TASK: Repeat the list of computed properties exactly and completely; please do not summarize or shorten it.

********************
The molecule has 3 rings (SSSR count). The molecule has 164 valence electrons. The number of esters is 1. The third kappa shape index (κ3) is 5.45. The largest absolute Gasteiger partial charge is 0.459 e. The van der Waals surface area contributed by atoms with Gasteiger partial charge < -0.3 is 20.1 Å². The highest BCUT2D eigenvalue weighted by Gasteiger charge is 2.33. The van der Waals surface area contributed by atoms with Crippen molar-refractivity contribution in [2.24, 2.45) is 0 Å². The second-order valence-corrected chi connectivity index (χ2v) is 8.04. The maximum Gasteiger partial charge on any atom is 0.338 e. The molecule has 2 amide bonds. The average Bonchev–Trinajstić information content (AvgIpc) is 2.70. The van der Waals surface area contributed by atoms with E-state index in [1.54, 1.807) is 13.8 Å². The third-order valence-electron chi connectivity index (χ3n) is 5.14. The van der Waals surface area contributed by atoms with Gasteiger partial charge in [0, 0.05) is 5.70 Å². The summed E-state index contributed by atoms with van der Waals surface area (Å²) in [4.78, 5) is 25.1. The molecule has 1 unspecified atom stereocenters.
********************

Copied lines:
The molecule has 3 rings (SSSR count). The molecule has 164 valence electrons. The number of esters is 1. The third kappa shape index (κ3) is 5.45. The largest absolute Gasteiger partial charge is 0.459 e. The van der Waals surface area contributed by atoms with Gasteiger partial charge < -0.3 is 20.1 Å². The highest BCUT2D eigenvalue weighted by Gasteiger charge is 2.33. The van der Waals surface area contributed by atoms with Crippen molar-refractivity contribution in [2.24, 2.45) is 0 Å². The second-order valence-corrected chi connectivity index (χ2v) is 8.04. The maximum Gasteiger partial charge on any atom is 0.338 e. The molecule has 2 amide bonds. The average Bonchev–Trinajstić information content (AvgIpc) is 2.70. The van der Waals surface area contributed by atoms with E-state index in [1.54, 1.807) is 13.8 Å². The third-order valence-electron chi connectivity index (χ3n) is 5.14. The van der Waals surface area contributed by atoms with Gasteiger partial charge in [0, 0.05) is 5.70 Å². The summed E-state index contributed by atoms with van der Waals surface area (Å²) in [4.78, 5) is 25.1. The molecule has 1 unspecified atom stereocenters.